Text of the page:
Wenders’ films have meandered in recent years, and unfortunately Submergence (based on J.M. Ledgard’s novel) isn’t a definitive return to form. But I did like the Germanic sobriety Wenders applies to the material—you never doubt something is at stake, even if the storytelling pieces don’t always pay off. When Dani and James wander outside and talk of love and death, Wenders foregrounds the sound of the wind whispering through the treetops, and darned if that eerie noise doesn’t resemble the bell tolling for one, or both, of them.

Submergence

Opens April 13 at Grand Illusion Cinema | Not Rated

More in Film

Kelly Macdonald, Irrfan Khan, and director Marc Turtletaub put together the pieces on the set of Puzzle. 
Photo by Linda Kallerus/Sony Pictures Classics
Can ‘Puzzle’ Fit in the New Oscars Landscape?

The understated indie boasts a fabulous performance by Kelly Macdonald, but does that matter in the Best Popular Film era?

Teens bond at a gay conversion camp in The Miseducation of Cameron Post. Photo courtesy Beachside Films
The Conversion Immersion of ‘The Miseducation of Cameron Post’

A strong young ensemble helps director Desiree Akhavan artfully takedown conversion therapy.

The ostentatious takes center stage in Generation Wealth. Photo by Lauren Greenfield
Show Me the Money

The documentary ‘Generation Wealth’ attempts to show greed’s shallowness, but somewhat loses focus.

Tom Cruise hangs onto his action hero bonafides with ‘Mission: Impossible — Fallout.’ Photo courtesy Paramount Pictures/Skydance
Impossibly Not Getting Old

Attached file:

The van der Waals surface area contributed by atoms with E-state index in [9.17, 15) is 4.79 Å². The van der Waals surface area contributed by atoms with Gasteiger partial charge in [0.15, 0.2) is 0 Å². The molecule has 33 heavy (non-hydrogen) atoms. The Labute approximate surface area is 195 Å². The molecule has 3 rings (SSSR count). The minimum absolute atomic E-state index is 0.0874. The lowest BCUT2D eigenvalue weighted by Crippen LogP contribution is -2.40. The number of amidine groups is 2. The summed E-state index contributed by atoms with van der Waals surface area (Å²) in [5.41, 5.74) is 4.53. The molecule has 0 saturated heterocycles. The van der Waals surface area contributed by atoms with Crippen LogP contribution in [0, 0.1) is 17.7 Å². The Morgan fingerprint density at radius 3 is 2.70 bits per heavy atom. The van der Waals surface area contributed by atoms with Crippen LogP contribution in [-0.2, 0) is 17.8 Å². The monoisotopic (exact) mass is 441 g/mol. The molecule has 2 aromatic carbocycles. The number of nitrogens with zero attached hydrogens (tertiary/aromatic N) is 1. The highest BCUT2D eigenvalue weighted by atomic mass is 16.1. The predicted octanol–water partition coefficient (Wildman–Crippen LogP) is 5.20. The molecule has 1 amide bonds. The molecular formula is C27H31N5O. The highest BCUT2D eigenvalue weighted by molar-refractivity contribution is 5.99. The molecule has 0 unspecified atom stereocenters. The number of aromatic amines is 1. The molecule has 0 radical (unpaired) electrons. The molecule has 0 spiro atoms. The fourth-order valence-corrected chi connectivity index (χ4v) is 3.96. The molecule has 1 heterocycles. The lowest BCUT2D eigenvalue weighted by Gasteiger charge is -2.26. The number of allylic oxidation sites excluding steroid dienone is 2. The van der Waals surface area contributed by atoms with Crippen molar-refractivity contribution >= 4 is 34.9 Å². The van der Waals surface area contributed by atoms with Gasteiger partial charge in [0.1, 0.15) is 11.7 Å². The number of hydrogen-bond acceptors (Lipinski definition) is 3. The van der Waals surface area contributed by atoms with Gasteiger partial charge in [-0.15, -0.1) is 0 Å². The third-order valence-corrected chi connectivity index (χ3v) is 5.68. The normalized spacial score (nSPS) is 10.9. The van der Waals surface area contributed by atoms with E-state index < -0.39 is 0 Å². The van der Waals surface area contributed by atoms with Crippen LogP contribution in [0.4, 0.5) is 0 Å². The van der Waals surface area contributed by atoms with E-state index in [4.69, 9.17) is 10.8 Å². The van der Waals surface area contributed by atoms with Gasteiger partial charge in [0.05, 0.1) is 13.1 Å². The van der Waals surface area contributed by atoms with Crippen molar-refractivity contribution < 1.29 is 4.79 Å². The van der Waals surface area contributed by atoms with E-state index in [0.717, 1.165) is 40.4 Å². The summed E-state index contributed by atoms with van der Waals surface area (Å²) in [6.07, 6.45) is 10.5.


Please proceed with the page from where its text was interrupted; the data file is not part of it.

Tom Cruise and his action franchise remain sharp in ‘Mission: Impossible — Fallout.’

Joaquin Phoenix and Jonah Hill lead a hefty cast in <em></em><em>Don’t Worry, He Won’t Get Far on Foot</em>. Photo by Scott Patrick Green/Amazon Studios
Steady Footing

Joaquin Phoenix and Jonah Hill anchor ‘Don’t Worry, He Won’t Get Far on Foot,’ Gus Van Sant’s biopic about a quadriplegic cartoonist.

Kayla (Elsie Fisher) stays glued to her screens in ‘Eighth Grade.’ Photo by Linda Kallerus/A24
Embracing the Naturalistic Awkwardness of ‘Eighth Grade’

Writer/director Bo Burnham and star Elsie Fisher discuss making and living one of the year’s best films.

Golden Goal

On the Seventh Day takes an atypical sports movie approach while addressing immigrant issues.

‘The King’ explores the idea of Elvis as a symbol of America. Photo courtesy Oscilloscope Laboratories
‘The King’ of the U.S.A.

A new documentary on Elvis Presley tries to make the rock icon the embodiment of America.

Will (Ben Foster) and his teenage daughter, Tom (Thomasin Harcourt McKenzie), live outside of society 
in Leave No Trace. Image courtesy SIFF
Off the Grid

‘Leave No Trace’ weaves a poignant tale about a father running from society and a daughter who yearns for it.

Dino-Might

While peppier than its predecessor, Jurassic World: Fallen Kingdom still feels very calculated.

Image courtesy Warner Bros. Pictures
‘2001’ in 2018

As Stanley Kubrick’s sci-fi masterpiece returns to theaters for its 50th anniversary, have moviegoers betrayed its legacy?

Through their partnership with Dandelion Africa, Extend the Day supplied solar lights to 9,000 children in Kenya. Photo courtesy of Extend the Day
‘Into the Light’ Cuts Through the Darkness

A documentary about local non-profit Extend the Day shows what it’s like for over 1.2 billion people throughout the world who lack electricity.